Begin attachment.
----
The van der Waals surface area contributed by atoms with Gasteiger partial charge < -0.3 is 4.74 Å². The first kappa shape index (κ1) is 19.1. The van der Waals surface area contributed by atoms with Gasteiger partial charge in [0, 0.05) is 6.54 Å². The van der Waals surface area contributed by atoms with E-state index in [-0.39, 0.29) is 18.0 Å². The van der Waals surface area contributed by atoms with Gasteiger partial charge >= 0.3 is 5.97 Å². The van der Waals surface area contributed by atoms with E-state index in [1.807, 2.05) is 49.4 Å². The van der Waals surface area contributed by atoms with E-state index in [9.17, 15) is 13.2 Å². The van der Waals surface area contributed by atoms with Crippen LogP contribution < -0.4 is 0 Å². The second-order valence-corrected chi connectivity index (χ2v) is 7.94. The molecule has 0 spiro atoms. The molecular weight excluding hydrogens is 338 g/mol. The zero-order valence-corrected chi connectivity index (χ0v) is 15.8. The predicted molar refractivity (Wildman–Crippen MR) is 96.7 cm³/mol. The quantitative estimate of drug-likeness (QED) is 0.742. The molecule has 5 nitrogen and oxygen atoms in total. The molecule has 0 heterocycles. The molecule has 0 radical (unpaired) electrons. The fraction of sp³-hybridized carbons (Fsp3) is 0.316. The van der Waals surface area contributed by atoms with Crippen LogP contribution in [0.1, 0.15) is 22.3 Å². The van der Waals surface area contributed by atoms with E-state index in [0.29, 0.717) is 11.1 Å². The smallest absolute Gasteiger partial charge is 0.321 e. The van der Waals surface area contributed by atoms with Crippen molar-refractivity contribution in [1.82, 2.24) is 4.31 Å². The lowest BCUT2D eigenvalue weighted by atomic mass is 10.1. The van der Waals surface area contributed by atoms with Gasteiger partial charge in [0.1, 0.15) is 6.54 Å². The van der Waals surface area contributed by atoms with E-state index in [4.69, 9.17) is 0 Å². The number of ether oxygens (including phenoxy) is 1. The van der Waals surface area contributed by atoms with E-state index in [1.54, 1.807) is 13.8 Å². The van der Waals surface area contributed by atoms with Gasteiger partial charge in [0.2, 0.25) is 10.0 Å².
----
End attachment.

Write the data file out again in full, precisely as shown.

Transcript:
The van der Waals surface area contributed by atoms with Gasteiger partial charge < -0.3 is 4.74 Å². The first kappa shape index (κ1) is 19.1. The van der Waals surface area contributed by atoms with Gasteiger partial charge in [0, 0.05) is 6.54 Å². The van der Waals surface area contributed by atoms with E-state index in [-0.39, 0.29) is 18.0 Å². The van der Waals surface area contributed by atoms with Gasteiger partial charge >= 0.3 is 5.97 Å². The van der Waals surface area contributed by atoms with E-state index in [1.807, 2.05) is 49.4 Å². The van der Waals surface area contributed by atoms with E-state index in [9.17, 15) is 13.2 Å². The van der Waals surface area contributed by atoms with Crippen LogP contribution < -0.4 is 0 Å². The second-order valence-corrected chi connectivity index (χ2v) is 7.94. The molecule has 0 spiro atoms. The molecular weight excluding hydrogens is 338 g/mol. The zero-order valence-corrected chi connectivity index (χ0v) is 15.8. The predicted molar refractivity (Wildman–Crippen MR) is 96.7 cm³/mol. The quantitative estimate of drug-likeness (QED) is 0.742. The molecule has 5 nitrogen and oxygen atoms in total. The molecule has 0 heterocycles. The molecule has 0 radical (unpaired) electrons. The fraction of sp³-hybridized carbons (Fsp3) is 0.316. The van der Waals surface area contributed by atoms with Crippen LogP contribution in [0.1, 0.15) is 22.3 Å². The van der Waals surface area contributed by atoms with E-state index in [0.29, 0.717) is 11.1 Å². The smallest absolute Gasteiger partial charge is 0.321 e. The van der Waals surface area contributed by atoms with Crippen molar-refractivity contribution in [1.82, 2.24) is 4.31 Å². The lowest BCUT2D eigenvalue weighted by atomic mass is 10.1. The van der Waals surface area contributed by atoms with Gasteiger partial charge in [0.1, 0.15) is 6.54 Å². The van der Waals surface area contributed by atoms with E-state index in [4.69, 9.17) is 0 Å². The number of ether oxygens (including phenoxy) is 1. The van der Waals surface area contributed by atoms with E-state index in [1.54, 1.807) is 13.8 Å². The van der Waals surface area contributed by atoms with Gasteiger partial charge in [0.2, 0.25) is 10.0 Å².